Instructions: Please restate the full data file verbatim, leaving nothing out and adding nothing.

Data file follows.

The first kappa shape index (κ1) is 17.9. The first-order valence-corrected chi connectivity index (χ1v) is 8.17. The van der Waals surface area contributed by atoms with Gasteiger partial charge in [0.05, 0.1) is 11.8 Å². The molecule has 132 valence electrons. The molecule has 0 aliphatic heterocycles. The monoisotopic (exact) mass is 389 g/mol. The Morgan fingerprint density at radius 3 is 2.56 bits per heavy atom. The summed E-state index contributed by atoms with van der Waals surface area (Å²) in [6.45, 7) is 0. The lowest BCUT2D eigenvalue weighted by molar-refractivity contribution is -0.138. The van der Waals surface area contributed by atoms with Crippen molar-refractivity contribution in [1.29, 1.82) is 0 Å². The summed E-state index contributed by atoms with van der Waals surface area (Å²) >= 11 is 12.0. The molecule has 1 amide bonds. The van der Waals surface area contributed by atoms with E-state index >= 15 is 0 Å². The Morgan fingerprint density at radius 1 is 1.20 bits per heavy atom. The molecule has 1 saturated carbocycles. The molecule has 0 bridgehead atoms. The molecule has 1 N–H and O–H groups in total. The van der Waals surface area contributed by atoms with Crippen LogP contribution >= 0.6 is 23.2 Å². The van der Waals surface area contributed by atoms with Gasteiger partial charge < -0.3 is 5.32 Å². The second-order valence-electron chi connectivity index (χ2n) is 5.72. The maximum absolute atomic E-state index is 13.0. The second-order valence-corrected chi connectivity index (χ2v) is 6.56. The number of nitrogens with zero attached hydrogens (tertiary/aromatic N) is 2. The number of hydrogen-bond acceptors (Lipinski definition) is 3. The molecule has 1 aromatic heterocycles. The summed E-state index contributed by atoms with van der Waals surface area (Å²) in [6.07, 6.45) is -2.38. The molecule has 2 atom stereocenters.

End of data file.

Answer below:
The first kappa shape index (κ1) is 17.9. The first-order valence-corrected chi connectivity index (χ1v) is 8.17. The van der Waals surface area contributed by atoms with Gasteiger partial charge in [0.05, 0.1) is 11.8 Å². The molecule has 132 valence electrons. The molecule has 0 aliphatic heterocycles. The monoisotopic (exact) mass is 389 g/mol. The Morgan fingerprint density at radius 3 is 2.56 bits per heavy atom. The summed E-state index contributed by atoms with van der Waals surface area (Å²) in [6.45, 7) is 0. The lowest BCUT2D eigenvalue weighted by molar-refractivity contribution is -0.138. The van der Waals surface area contributed by atoms with Crippen molar-refractivity contribution in [1.29, 1.82) is 0 Å². The summed E-state index contributed by atoms with van der Waals surface area (Å²) >= 11 is 12.0. The molecule has 1 amide bonds. The van der Waals surface area contributed by atoms with E-state index >= 15 is 0 Å². The Morgan fingerprint density at radius 1 is 1.20 bits per heavy atom. The molecule has 1 saturated carbocycles. The molecule has 0 bridgehead atoms. The molecule has 1 N–H and O–H groups in total. The van der Waals surface area contributed by atoms with Crippen LogP contribution >= 0.6 is 23.2 Å². The van der Waals surface area contributed by atoms with Gasteiger partial charge < -0.3 is 5.32 Å². The second-order valence-electron chi connectivity index (χ2n) is 5.72. The maximum absolute atomic E-state index is 13.0. The second-order valence-corrected chi connectivity index (χ2v) is 6.56. The number of nitrogens with zero attached hydrogens (tertiary/aromatic N) is 2. The number of hydrogen-bond acceptors (Lipinski definition) is 3. The molecule has 1 aromatic heterocycles. The summed E-state index contributed by atoms with van der Waals surface area (Å²) in [6.07, 6.45) is -2.38. The molecule has 2 atom stereocenters.